The latest and greatest vision to develop Sault Ste. Marie's Gateway site into a major tourism draw will be unveiled in December.
CCI Development Group of Toronto has been given until winter to come up with a detailed designed of an anchor attraction on the waterfront.
City chief of engineering and planning Jerry Dolcetti says the city chose the company from a shortlist of four proponents because of its diversity of expertise and track record of putting together large scale projects.
"They certainly knew their stuff in the development industry and they're tied in nicely with investors that would see it through on the tourism component."
The Toronto company is the Canadian subsidiary of Cherokee Investment Partners, considered the largest brownfield redevelopment company in North America with more than $1 billion US in assets under management.
Cherokee is headquartered in Raleigh, North Carolina with offices in Toronto, Denver, New Jersey and London.
Their portfolio of projects includes redevelopment of a former General Motors car factory north of Montreal into a 232-acre 'lifestyle complex' with retail, municipal, residential uses. They've done the same for New Jersey properties in North Arlington, Rutherford, New Jersey and Camden.
In a 2005 presentation, their investors are listed as large institutional pensions funds, university endowments and state funds, and they are repeat investors.
In June, two of Cherokee's managing partners, John Dill and Mike Hough were in the Sault to size up the 14-acre property, its surroundings and to met with the city's project committee.
The prime 14-acre Gateway property is a complex site to develop. Part of the land once held by Algoma Steel's settling ponds is contaminated with metal, but not heavily, Dolcetti says. There's also a shuttered provincial fish hatchery building still standing on the property.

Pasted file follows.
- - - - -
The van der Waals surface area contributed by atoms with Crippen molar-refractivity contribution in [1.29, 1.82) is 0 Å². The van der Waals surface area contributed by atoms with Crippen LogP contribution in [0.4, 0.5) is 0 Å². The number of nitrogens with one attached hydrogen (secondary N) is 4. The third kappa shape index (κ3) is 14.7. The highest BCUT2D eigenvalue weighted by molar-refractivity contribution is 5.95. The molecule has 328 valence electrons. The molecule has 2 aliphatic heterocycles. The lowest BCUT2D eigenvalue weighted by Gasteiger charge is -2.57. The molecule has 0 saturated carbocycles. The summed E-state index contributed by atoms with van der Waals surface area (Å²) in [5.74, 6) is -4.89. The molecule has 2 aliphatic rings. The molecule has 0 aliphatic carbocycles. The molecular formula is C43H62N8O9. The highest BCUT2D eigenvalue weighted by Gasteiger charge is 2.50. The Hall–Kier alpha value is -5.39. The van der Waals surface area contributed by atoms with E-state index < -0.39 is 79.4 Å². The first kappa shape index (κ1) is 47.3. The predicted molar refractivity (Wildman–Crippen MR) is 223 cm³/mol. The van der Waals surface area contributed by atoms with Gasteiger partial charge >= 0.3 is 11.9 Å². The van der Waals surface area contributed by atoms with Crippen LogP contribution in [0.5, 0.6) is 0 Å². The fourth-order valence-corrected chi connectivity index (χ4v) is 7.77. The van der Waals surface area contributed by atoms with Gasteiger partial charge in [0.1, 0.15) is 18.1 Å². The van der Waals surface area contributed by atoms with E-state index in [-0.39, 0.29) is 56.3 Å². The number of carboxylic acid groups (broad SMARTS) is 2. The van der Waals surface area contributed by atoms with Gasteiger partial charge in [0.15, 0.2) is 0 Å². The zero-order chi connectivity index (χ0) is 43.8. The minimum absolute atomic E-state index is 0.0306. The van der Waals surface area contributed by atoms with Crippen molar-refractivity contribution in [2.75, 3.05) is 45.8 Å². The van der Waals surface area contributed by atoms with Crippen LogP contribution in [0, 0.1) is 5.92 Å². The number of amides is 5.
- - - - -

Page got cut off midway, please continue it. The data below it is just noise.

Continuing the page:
One of CCI's strengths is their expertise in redeveloping brownfield sites.
It's why the city is giving them until December to prepare a site plan on what conceivably can be done and the costs associated with the clean-up.
Discussions have gone on back and forth, mostly talking in generalities on ideas, says Dolcetti. "Until we see the package, we can't comment on what the content is going to be."
Dolcetti admits the city set out an ambitious timetable to land and sign another developer by mid-October after bitterly cutting ties with Phillip Garforth of Legacy Quest Developments. He has since taken his 'Borealis' proposal to Sault Ste. Marie, Michigan.
In a view of the struggling U.S. economy and fewer American tourists crossing the border, city is viewing Gateway as a long-term project.
The number of visitations are down, but it won't last forever, Dolcetti says. "Things are going to pick up and we want to position ourselves to take advantage of it."
The city's marching orders to CCI, and five previous developers, has remained the same.
They want a destination tourism attraction that is self-sustaining, creates jobs, boosts overnight stays, and blends well with the nearby attractions and the city's boardwalk.
Dolcetti says CCI's plans could be radically different, and not as grandiose as Garforth's $54-million rainforest, bio-domes proposal, so long as it's not drain on local taxpayers.
The city expects a fairly detailed site plan showing all the elements of a tourism venue by December with a hotel and retail component. It could be a mixed land use with a combination of commercial and residential uses.
Dolcetti wouldn't rule out condos if the market is there. "We don't want pie in the sky, we want something realistic."
Still out as a public incentive carrot is $15 million in leverage money from the Northern Ontario Heritage Fund. To access the full amount, the development price tag must exceed $50 million.
If any site prep work starts, Dolcetti says, it likely won't happen until next spring, after the city has had the land appraised.
The city will not sign a development agreement with CCI until they see the project package.
"We're interested to see what they come up with."